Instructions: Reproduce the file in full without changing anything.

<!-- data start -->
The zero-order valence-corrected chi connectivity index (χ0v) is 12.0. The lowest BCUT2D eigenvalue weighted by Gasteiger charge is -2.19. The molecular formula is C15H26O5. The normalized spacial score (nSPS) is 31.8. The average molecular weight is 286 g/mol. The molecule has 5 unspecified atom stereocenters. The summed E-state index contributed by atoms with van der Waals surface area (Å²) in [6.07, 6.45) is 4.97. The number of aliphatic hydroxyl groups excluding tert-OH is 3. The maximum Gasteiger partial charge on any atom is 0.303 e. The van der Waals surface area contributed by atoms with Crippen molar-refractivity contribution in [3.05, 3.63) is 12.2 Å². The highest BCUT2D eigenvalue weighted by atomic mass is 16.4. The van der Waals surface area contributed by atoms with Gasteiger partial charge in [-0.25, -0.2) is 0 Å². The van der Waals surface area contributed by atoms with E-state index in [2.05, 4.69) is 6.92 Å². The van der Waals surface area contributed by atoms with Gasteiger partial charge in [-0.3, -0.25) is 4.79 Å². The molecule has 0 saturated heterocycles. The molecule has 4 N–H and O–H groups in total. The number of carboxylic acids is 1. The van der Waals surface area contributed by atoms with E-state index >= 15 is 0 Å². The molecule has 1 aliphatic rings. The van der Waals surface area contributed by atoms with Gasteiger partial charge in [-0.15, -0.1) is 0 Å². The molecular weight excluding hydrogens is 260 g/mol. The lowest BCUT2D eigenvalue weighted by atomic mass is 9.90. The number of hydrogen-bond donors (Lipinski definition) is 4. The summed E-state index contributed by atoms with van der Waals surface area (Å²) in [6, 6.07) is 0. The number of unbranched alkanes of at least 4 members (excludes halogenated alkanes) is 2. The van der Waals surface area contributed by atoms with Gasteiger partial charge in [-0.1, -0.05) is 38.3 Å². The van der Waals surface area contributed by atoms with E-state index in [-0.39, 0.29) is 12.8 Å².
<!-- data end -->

The zero-order valence-corrected chi connectivity index (χ0v) is 12.0. The lowest BCUT2D eigenvalue weighted by Gasteiger charge is -2.19. The molecular formula is C15H26O5. The normalized spacial score (nSPS) is 31.8. The average molecular weight is 286 g/mol. The molecule has 5 unspecified atom stereocenters. The summed E-state index contributed by atoms with van der Waals surface area (Å²) in [6.07, 6.45) is 4.97. The number of aliphatic hydroxyl groups excluding tert-OH is 3. The maximum Gasteiger partial charge on any atom is 0.303 e. The van der Waals surface area contributed by atoms with Crippen molar-refractivity contribution in [3.05, 3.63) is 12.2 Å². The highest BCUT2D eigenvalue weighted by atomic mass is 16.4. The van der Waals surface area contributed by atoms with Gasteiger partial charge in [-0.25, -0.2) is 0 Å². The van der Waals surface area contributed by atoms with E-state index in [2.05, 4.69) is 6.92 Å². The van der Waals surface area contributed by atoms with Gasteiger partial charge in [-0.3, -0.25) is 4.79 Å². The molecule has 0 saturated heterocycles. The molecule has 4 N–H and O–H groups in total. The number of carboxylic acids is 1. The van der Waals surface area contributed by atoms with E-state index >= 15 is 0 Å². The molecule has 1 aliphatic rings. The van der Waals surface area contributed by atoms with Gasteiger partial charge in [-0.15, -0.1) is 0 Å². The molecular weight excluding hydrogens is 260 g/mol. The lowest BCUT2D eigenvalue weighted by atomic mass is 9.90. The number of hydrogen-bond donors (Lipinski definition) is 4. The summed E-state index contributed by atoms with van der Waals surface area (Å²) in [6, 6.07) is 0. The number of unbranched alkanes of at least 4 members (excludes halogenated alkanes) is 2. The van der Waals surface area contributed by atoms with Gasteiger partial charge in [-0.1, -0.05) is 38.3 Å². The van der Waals surface area contributed by atoms with E-state index in [-0.39, 0.29) is 12.8 Å².